Convert air compressor from 240 to 110?

I have a Sears air compressor that is 240 and uses a different plug. It's a PITA because I have to add a new (240) outlet to every house I move to. Can I simply convert the motor to 110? How difficult is this? Or do I need to buy a new compressor?
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If the motor is dual voltage, which it will say on the name plate, you can convert it. However whatever the amperage draw is at 240 volts will be double at 120 volts, which pretty much means you'll need to run a dedicated circuit anyway
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RBM wrote:

Thanks all! After having an electician look at the compressor, it looks like I just need to buy (eventually) a 110v compressor.
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On 14 Oct 2007 15:59:10 GMT, "dan" <> wrote:

You must move very often....... With that said, why dont you just take the outlet with you when you move? It's not all that hard to add a dual breaker, piece of wire and an outlet in a box, assuming this is in an open garage. Surely not worth buying another compressor if that one works. Besides, 240 motors are much more efficient. From experience, I found that many 120v compr... wont start in cold weather, while a 240v one will.
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dan wrote:

Tell us the (real) horsepower of the motor or how many amperes it draws at 240 vac and lots of guys here will be able to give you a more definitive answer.
My guess is that unless you imported a small compressor from somewhere where 220 or 240 is the standard "household voltage" it's probably got such a large motor that you'd be hard pressed to run it off a 120 volt 20 ampere circuit.
I said (real) in my first paragraph because more often than not the advertised horsepower of air compressors and vacuum cleaners is exagerated hype. They use some stupid "peak horsepower" measurement of the energy the motor puts out when they apply a load which is large enough to cause it to stall.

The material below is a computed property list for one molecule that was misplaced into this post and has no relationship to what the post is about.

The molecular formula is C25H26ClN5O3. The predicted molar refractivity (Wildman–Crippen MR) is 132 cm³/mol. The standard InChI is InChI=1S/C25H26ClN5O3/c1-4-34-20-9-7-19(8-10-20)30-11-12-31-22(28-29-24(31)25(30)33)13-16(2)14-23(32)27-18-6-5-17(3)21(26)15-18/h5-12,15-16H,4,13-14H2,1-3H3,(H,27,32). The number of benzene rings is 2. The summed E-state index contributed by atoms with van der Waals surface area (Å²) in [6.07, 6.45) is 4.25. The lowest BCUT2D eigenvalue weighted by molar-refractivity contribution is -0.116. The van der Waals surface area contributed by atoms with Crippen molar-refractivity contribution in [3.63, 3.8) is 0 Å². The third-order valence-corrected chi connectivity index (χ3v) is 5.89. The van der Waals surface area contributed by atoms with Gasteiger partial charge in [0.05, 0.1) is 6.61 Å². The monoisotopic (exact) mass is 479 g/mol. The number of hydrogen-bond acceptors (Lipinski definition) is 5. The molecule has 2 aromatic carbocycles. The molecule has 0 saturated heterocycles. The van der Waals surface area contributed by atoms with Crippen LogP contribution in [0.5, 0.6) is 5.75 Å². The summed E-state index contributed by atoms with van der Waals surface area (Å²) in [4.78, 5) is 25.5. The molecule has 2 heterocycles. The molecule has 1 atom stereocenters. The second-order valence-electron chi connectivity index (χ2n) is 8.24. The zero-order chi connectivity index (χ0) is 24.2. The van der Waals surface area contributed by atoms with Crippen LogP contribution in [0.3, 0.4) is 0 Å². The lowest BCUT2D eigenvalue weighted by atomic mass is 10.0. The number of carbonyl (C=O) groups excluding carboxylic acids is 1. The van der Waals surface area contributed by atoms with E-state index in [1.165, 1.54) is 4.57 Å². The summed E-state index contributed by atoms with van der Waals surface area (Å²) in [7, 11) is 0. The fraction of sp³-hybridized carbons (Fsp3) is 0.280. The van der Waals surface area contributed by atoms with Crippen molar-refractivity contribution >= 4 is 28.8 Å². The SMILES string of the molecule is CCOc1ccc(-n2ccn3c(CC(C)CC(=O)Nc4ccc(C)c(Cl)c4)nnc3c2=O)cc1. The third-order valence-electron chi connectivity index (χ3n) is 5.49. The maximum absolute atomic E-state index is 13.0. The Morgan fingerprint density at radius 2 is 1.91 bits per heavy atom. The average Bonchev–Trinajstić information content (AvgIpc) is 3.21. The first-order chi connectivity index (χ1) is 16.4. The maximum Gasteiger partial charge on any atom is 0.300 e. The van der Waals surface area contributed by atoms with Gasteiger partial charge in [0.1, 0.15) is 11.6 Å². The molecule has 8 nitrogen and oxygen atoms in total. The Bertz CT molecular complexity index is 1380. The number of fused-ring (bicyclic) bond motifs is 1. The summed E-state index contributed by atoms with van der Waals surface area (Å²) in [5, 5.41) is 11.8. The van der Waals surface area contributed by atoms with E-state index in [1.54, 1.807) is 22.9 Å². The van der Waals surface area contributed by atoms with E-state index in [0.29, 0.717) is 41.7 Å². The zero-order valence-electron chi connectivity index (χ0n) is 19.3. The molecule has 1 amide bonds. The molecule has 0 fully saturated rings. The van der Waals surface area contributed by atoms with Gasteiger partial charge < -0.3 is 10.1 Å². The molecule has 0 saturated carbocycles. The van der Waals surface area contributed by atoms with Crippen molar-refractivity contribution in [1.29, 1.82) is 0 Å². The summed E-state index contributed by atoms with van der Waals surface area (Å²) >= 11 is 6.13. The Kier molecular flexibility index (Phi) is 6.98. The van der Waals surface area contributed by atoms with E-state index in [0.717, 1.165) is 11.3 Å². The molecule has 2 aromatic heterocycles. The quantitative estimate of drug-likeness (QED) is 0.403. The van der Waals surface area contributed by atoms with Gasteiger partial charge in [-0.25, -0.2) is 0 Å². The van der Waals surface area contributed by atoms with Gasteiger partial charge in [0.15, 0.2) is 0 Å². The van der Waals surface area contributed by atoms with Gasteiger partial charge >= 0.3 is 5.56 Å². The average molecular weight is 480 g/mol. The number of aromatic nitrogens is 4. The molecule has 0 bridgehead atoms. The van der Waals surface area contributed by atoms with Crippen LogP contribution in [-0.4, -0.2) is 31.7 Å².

Jeff
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Agree. Some motors are dual voltage and you can alter the connnections. But motor will take at least twice the current on 120. Also the starting curent of a 2 HP motor, for example will/may be much higher than when 'running'. My neighbour modified his dual voltage bench saw motor from 240 to 120. But encountered a) A lot of voltage drop on 120 volts and b) The circuit breaker would sometimes trip. Had to suggest to him that he install a a 240 outlet and convert back to 120 volts.
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<dan> wrote in message

You move that much?!
Some 240v motors can be changed; others can't. Normally they will give amperage for both 240 and 120v if they can. There are exceptions; my 2hp dust collector says it is 240v only, but I opened it up and found the conversion was simple. I called the manufacturer about it. They recommend 240v only because 120v will lead to excessive voltage drop.
So, if it doesn't show it as being 120/240, check the 240 amperage. If it is 9a or more you probably wouldn't want to run it on 120v even if you could. If under, it might be worth digging further.
(I did convert the DC to 120v, putting it on a 10 gauge multiwire circuit; so excessive voltage drop)
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how 'bout quit moving?
s
<dan> wrote in message

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Steve Barker LT wrote:

Maybe he can't, because......
"It's time to change partners again!"
Which is a line from the song "Alma" by Tom Lehrer:
http://members.aol.com/quentncree/lehrer/alma.htm
and
http://home.comcast.net/~jwisnia18/temp/Alma.mp3
Jeff
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Check the motor nameplate to see if it can be run on 110.
I had a fella give me a old Sears (Simpson, Sears, and Roebuck, as a matter of fact) compressor mounted on a green horizontal tank, he said it just made a funny humming noise. It had a black motor on it, 240 only - not a dual voltage motor. Sure did hum funny on 110. I happened to have a dual voltage motor. I prefer them on 110 because so many places I work don't have 220 handy.
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<dan> wrote in message

Not enough info. What size motor? Larger ones will take to many amps to run on 120 so you may need a dedicated circuit anyway.
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On Wed, 10 Oct 2007 21:28:55 +0000, wrote:

Don't move so much!
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buy a new 120 volt compressor
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On 10 Oct 2007 21:28:55 GMT, "dan" <> wrote:

If this is bigger that 1HP you won't be using 120v. Why not put a dryer plug on it. Everywhere has a dryer receptacle. You can generally use a breaker 2.5 times the FLA of the motor per 430.52 if it is internal overload protection.
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On 10 Oct 2007 21:28:55 GMT, "dan" <> wrote:

Chester Arthur Stiles, is that you?
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